This was all driven by the recent trip to Northern California, or as William Gibson called it, NoCal.  On paper, NoCal should fit me like a glove.  I love the climate, which offers cool summers and easy access to very skiable terrain in the winter.  It has lots of scenic, navigable riverways, perfect for kayaking.  It has beautiful hiking.  It has what I’d argue is the best dining in the nation, based on the intelligent use of superb ingredients given minimal processing.  It has loads of small, quaint, artsy villages that are perfect for exploring.  It has a progressive, educated populace.  It has all of those fabulous wineries and more than a few fantastic microbreweries.  It has scenic roads and while they aren’t safe for bicycling, being narrow, winding, and hilly, it has loads of cyclists anyway, so people drive carefully.  It has mountains and sea, both of which I love.  It has fantastic wildlife.   On paper, I should be completely and impossibly smitten with NoCal.

The reality is, though, that I enjoy the area and its amenities, it doesn’t quite fit me for some reason.  I don’t belong there.  I’m not sure why not.  I belong in Texas, although with the current state of affairs there, that belongingness feels like wearing a pair of old, battered, comfortable hiking boots but having sand in the socks.  It makes sense that I belong in Texas, because that’s pretty much where I’m from.  I also kind of belong in the South, but not as much as I belong in Texas.

Oddly, I also seem to belong in Maine.  The way Maine fits me is like the way a pair of favorite loafers fits a person…the kind of loafer that slides on and off your foot like it’s been greased, the kind of loafer where the leather is blown out a little to accommodate a bunion, the kind of loafer where the sole is worn enough to roll right along with a pronating foot but the tread is still in great condition.  I belong in Maine the way my foot belongs in my ten-year-old Sperry Top-Siders.  I don’t understand this at all. Maine is – literally – as far from Texas as you can get and still be in the continental US.  The landscape couldn’t be more different.  The people are not what I’m used to from home.  On paper, it should be an uncomfortable and unfamiliar milieu, yet nothing could be further from the truth.  I recognized it the first time I set foot in the region:  Maine, particularly the ocean-y bits, is some sort of Spiritual Home to me.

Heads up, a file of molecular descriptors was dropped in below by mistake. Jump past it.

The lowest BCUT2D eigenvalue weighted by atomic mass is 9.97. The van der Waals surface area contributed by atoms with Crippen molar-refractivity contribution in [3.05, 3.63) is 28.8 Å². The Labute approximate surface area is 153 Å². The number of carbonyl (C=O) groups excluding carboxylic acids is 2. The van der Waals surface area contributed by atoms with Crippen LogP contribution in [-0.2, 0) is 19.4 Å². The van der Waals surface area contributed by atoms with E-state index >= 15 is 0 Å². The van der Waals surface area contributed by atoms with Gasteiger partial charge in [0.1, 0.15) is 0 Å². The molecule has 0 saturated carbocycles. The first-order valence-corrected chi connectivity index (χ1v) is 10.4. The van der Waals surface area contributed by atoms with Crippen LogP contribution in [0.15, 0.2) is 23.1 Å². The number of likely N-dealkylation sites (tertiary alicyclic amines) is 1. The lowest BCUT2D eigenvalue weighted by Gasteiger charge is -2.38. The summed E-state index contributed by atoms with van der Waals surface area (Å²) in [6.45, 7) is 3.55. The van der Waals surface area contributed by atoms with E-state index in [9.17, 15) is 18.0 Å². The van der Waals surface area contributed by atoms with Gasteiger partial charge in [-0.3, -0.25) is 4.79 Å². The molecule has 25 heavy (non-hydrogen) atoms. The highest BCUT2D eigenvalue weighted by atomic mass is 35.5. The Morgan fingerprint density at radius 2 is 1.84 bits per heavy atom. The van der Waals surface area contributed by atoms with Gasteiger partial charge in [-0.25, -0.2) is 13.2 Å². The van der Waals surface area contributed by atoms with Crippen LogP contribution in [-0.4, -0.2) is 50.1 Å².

And yet, California was not.  The people were absolutely lovely, everything was fantastic, I had a blast…but it felt like sliding my feet into someone else’s ten-year-old Sperry Topsiders.  Right size, but blown out and worn in all the wrong spots for my foot.

So Roy and I had an utterly sleep-deprived, exhausted, jet-lagged deep and meaningful conversation about all of this, which (predictably) came to absolutely nothing.  I don’t know any more about belongingness, what drives it, why I feel that I belong some places and not others, what it is that makes me feel immediately at home in an environment versus making me feel welcome, but not at home.  I still don’t understand, and wonder if I ever will.

And Huey?  Probably he loves me for something other than just the possibility of a treat.  Probably this will all be clear once the haze from the jet lag blows away.  Probably.